Dominic + Devin’s Summer Camp Wedding Invitations

I wasn’t quite ready to say goodbye to summer – and while the cooler weather is starting to grow on me, I’m making a last grasp for summer sunshine with these camp-inspired wedding invitations from Blake and Irene at Sparkvites. The invitation suite features a canoe silhouette, a custom illustration of the wedding venue, and vintage-inspired design details. Fun!

Vermont Lake Summer Camp Wedding Invitations Sparkvites2 Dominic + Devins Summer Camp Wedding Invitations

From Blake and Irene: We designed this custom invitation for Dominic and Devin’s September wedding at Lake Morey in Vermont. Their camp wedding theme was reflected from start to finish as we worked with them on everything from save the dates to the guest itineraries.

Vermont Lake Summer Camp Wedding Invitations Sparkvites Dominic + Devins Summer Camp Wedding Invitations

The invitation and envelope were letterpress printed, while the additional cards were digitally printed and featured a custom illustration of Lake Morey Resort, along with a pretty kraft envelope and rounded corners for a more vintage look.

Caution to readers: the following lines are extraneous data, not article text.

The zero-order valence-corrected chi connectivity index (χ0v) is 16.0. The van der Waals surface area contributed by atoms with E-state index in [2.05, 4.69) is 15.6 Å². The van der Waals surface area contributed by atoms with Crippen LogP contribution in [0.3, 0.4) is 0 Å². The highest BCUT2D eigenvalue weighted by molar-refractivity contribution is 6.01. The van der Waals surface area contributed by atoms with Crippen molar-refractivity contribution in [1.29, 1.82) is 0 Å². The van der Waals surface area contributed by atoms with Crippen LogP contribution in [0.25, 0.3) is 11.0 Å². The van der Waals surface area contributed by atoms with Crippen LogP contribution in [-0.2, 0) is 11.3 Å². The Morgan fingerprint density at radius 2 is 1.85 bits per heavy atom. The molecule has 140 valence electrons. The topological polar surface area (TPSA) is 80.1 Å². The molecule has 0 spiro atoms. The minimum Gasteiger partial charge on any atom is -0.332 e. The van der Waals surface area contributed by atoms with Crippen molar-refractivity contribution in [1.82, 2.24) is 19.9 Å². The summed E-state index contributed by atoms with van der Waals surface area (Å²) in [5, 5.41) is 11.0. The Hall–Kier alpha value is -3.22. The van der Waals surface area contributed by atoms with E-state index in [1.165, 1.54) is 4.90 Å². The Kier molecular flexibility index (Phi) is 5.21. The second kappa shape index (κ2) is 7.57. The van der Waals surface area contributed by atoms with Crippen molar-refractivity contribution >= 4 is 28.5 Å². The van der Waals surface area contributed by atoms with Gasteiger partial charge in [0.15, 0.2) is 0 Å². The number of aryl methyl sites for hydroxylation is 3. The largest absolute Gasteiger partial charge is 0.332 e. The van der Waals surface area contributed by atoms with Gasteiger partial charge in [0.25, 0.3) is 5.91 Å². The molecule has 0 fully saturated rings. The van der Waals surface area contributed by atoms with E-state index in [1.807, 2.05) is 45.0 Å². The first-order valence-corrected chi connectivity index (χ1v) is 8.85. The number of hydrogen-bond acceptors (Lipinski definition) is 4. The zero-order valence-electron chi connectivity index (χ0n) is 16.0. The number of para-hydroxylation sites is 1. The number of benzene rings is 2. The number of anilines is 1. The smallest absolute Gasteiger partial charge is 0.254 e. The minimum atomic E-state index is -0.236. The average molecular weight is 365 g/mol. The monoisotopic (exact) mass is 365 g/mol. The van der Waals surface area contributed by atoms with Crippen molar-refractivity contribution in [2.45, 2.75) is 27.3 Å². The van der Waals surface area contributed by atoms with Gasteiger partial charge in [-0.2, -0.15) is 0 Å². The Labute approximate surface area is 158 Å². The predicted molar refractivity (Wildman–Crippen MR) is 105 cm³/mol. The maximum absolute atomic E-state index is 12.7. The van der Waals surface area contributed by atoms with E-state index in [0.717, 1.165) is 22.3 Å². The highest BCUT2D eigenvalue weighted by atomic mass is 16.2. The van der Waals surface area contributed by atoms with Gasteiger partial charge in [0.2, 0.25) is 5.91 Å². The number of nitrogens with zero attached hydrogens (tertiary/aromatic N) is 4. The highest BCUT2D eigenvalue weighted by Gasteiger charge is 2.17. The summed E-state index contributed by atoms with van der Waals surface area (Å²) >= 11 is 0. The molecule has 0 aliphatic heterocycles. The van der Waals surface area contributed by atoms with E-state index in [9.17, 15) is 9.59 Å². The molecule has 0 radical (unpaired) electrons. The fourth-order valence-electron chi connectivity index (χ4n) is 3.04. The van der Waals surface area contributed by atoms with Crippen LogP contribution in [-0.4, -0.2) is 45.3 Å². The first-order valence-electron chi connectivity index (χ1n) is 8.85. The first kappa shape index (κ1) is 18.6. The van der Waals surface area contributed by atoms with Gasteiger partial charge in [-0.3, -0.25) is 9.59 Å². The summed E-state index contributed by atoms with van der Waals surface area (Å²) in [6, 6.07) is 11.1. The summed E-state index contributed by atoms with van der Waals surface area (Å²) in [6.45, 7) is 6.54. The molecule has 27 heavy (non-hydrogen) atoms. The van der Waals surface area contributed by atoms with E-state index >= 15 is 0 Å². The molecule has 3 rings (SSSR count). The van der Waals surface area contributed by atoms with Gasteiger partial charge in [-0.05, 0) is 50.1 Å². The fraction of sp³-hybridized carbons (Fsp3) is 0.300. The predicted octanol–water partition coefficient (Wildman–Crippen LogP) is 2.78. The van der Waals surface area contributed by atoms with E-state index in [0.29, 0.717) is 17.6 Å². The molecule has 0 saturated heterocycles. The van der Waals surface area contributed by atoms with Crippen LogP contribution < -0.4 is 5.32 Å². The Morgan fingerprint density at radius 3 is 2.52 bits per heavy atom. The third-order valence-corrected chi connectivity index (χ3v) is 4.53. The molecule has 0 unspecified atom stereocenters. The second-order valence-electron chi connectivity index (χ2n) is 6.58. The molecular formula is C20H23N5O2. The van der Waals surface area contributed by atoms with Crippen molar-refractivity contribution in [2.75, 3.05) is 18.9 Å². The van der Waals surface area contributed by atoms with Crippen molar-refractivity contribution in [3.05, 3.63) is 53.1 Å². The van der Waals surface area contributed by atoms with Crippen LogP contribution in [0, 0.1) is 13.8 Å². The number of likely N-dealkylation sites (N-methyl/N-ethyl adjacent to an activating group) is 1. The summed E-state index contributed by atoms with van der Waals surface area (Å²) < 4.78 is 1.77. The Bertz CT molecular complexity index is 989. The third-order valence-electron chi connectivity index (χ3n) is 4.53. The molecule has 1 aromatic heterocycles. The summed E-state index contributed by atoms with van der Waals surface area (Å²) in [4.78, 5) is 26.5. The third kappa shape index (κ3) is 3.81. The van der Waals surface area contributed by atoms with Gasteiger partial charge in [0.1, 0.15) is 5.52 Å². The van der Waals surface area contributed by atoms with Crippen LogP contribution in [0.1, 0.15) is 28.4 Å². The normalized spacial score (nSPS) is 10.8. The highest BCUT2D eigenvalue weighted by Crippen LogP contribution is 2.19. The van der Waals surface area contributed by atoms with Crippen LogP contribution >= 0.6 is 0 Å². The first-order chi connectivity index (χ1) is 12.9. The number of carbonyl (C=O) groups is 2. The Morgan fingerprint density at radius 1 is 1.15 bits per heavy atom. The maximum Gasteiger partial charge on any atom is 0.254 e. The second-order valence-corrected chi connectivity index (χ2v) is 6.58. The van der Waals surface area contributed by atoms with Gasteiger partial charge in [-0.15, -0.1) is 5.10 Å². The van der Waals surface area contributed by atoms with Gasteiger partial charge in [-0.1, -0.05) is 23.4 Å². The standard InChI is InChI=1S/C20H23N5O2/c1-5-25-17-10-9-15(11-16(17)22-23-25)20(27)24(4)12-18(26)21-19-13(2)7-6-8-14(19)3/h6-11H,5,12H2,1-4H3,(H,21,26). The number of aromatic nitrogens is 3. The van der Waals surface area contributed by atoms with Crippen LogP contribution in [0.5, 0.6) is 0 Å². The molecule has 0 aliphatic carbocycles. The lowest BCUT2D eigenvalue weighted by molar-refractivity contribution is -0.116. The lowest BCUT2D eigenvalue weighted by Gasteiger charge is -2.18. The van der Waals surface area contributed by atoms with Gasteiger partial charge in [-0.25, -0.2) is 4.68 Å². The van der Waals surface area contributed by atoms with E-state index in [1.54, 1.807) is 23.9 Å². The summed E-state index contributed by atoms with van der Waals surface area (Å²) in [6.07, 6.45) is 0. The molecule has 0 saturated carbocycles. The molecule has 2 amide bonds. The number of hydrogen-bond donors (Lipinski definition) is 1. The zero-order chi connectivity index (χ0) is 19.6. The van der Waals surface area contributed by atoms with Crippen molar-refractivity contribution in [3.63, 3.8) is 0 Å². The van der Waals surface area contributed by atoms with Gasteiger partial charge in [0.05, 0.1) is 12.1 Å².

Vermont Lake Summer Camp Wedding Invitations Sparkvites3 Dominic + Devins Summer Camp Wedding Invitations

Vermont Lake Summer Camp Wedding Invitations Sparkvites4 Dominic + Devins Summer Camp Wedding Invitations

Vermont Lake Summer Camp Wedding Invitations Sparkvites5 Dominic + Devins Summer Camp Wedding Invitations

Vermont Lake Summer Camp Wedding Invitations Sparkvites6 Dominic + Devins Summer Camp Wedding Invitations

Thanks Blake and Irene!

Check out the Designer Rolodex for more tal­ented wed­ding invi­ta­tion design­ers and the real invi­ta­tions gallery for more wedding invitation ideas!

Photo Credits: Sparkvites

Introducing…

Hello again! Introducing our newest addition: Alice Evelyn! We couldn’t be more in love. I’ll do a longer post about her arrival when I have a bit more time to sit down and write – so maybe a year from now? Kidding! – but I thankfully avoided a repeat of my postpartum experience with Sophie, so I’ve been able to spend the last few weeks enjoying this sweet and tiny baby. Not that everything has been sugar and rainbows so far – we’re definitely still adjusting to being a family of four and having a newborn in the house again. But it’s all worth it. Two girls! I love it.

Alice Evelyn Introducing...

 Photo by me via Instagram